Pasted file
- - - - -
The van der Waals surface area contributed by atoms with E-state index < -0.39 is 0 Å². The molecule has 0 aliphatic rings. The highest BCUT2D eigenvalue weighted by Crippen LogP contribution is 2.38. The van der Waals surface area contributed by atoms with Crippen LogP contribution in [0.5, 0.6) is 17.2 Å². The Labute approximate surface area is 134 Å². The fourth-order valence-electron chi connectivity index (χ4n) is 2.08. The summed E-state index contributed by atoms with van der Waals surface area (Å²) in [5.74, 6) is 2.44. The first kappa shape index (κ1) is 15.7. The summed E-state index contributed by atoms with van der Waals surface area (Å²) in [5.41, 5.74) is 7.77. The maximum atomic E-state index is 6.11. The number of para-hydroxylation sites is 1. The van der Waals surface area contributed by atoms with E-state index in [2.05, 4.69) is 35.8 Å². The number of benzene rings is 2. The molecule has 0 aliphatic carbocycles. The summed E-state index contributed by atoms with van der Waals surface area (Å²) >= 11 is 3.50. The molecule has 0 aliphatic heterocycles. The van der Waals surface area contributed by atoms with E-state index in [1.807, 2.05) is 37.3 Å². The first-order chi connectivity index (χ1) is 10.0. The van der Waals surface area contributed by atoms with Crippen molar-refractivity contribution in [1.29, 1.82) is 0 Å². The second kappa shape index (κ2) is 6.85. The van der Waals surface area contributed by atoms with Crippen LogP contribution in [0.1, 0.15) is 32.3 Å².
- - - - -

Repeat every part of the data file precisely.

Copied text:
The van der Waals surface area contributed by atoms with E-state index < -0.39 is 0 Å². The molecule has 0 aliphatic rings. The highest BCUT2D eigenvalue weighted by Crippen LogP contribution is 2.38. The van der Waals surface area contributed by atoms with Crippen LogP contribution in [0.5, 0.6) is 17.2 Å². The Labute approximate surface area is 134 Å². The fourth-order valence-electron chi connectivity index (χ4n) is 2.08. The summed E-state index contributed by atoms with van der Waals surface area (Å²) in [5.74, 6) is 2.44. The first kappa shape index (κ1) is 15.7. The summed E-state index contributed by atoms with van der Waals surface area (Å²) in [5.41, 5.74) is 7.77. The maximum atomic E-state index is 6.11. The number of para-hydroxylation sites is 1. The van der Waals surface area contributed by atoms with E-state index in [2.05, 4.69) is 35.8 Å². The number of benzene rings is 2. The molecule has 0 aliphatic carbocycles. The summed E-state index contributed by atoms with van der Waals surface area (Å²) >= 11 is 3.50. The molecule has 0 aliphatic heterocycles. The van der Waals surface area contributed by atoms with E-state index in [1.807, 2.05) is 37.3 Å². The first-order chi connectivity index (χ1) is 10.0. The van der Waals surface area contributed by atoms with Crippen molar-refractivity contribution in [1.29, 1.82) is 0 Å². The second kappa shape index (κ2) is 6.85. The van der Waals surface area contributed by atoms with Crippen LogP contribution in [0.1, 0.15) is 32.3 Å².